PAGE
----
Oil circuit breakers in a switchyard. Photo: Wikimedia.
Circuit breakers are critical links in a fault-clearing situation. When a fault occurs on the electrical system, the associated current must be interrupted quickly and reliably to prevent catastrophic damage to equipment and nearby personnel.
All circuit breakers have contacts, and when the contacts separate during a fault clearing operation, they draw an arc. The electric arc forms between the contacts and is drawn out in length as the contacts open.
For this reason, circuit breakers require a device to control or remove the arc. The four common mediums used to extinguish an arc during breaker contact separation are Oil, Air, Gas, and opening in a Vacuum.
1. Air Circuit Breaker
Air circuit breakers are the most common type of medium-voltage breaker found in industrial environments due to the age of the equipment and low cost.
Air circuit breakers usually include operating mechanisms that are exposed to the surrounding environment. Convection cooling air assists in keeping the operating components within reasonable temperature limits.
The main contact assembly is mounted on a contact arm that is pivoted to open or close the main contacts by a spring powered operating mechanism, triggered through the trip or closing coils by a control switch or protective relay. The current interruption capability of air circuit breakers is dependent in part upon their ability to extinguish the arc that is generated when the breaker main contacts open or close.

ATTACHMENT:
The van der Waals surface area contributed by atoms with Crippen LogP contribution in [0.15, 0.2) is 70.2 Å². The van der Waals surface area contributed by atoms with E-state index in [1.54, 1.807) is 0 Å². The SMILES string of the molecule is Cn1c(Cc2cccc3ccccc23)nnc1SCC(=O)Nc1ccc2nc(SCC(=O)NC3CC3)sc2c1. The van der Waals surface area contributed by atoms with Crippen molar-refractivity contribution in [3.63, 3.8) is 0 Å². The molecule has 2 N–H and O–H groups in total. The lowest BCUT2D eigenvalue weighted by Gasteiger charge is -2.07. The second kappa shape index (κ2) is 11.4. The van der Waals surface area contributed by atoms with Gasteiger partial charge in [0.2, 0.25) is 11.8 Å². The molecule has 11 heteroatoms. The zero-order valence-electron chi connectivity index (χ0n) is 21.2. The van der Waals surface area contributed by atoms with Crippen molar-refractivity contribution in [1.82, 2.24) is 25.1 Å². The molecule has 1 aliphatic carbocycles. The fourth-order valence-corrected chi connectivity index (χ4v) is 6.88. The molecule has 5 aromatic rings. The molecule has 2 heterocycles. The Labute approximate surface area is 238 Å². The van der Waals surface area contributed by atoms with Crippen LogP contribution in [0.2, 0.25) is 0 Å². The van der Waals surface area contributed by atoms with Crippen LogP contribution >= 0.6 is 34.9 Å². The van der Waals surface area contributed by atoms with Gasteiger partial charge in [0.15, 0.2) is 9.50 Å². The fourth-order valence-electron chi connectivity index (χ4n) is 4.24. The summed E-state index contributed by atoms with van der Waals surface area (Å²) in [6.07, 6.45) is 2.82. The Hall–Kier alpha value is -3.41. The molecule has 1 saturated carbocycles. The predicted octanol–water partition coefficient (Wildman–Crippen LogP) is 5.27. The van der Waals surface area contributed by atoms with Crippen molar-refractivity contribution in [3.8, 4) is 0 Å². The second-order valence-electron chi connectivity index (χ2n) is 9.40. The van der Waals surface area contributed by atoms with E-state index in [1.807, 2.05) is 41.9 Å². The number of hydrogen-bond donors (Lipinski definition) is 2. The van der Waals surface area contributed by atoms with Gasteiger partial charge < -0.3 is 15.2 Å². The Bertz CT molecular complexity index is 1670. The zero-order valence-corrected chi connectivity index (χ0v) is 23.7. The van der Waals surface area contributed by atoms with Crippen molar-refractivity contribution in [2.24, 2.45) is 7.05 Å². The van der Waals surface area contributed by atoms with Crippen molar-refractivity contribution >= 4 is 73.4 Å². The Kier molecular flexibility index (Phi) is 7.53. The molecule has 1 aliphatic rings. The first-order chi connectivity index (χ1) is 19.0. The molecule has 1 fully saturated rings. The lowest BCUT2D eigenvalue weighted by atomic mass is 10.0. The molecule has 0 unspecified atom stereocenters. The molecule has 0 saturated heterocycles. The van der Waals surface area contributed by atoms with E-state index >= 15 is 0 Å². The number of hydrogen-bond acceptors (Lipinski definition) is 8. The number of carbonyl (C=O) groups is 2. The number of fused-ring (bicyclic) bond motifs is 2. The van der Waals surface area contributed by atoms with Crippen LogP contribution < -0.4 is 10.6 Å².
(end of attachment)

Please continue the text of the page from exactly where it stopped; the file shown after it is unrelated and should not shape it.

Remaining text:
Blowout coils may be used to extinguish the arc by means of a magnetic blast. The arc created when the contacts open is subjected to the action of a magnetic field set up by coils connected in series with the circuit being interrupted.
These coils are called blowout coils because they help blow out the arc magnetically. The arc is magnetically blown into arc chutes where the arc is lengthened, cooled, and extinguished.
The breaking action becomes more effective with heavy currents. This results in higher breaking capacities for these breakers.
Puffer tubes incorporate the operating mechanism to blow a puff of air through a tube and nozzle to each contact assembly when the breaker is opened. The air helps quench the arc by pushing it up into the arc-chute.
Medium-voltage air circuit breakers found in an industrial environment are usually of the draw-out type, meaning the breaker is movable and can be separated ("racked out") or connected ("racked in") to the power source using either a manual or electrically operated racking device.
Very few of this type of breaker are still being produced in favor of vacuum technology.
2. Vacuum Circuit Breaker
Vacuum circuit breakers are the most popular type of medium-voltage breaker for industrial environments due to their compact size and improved reliability compared to air circuit breakers.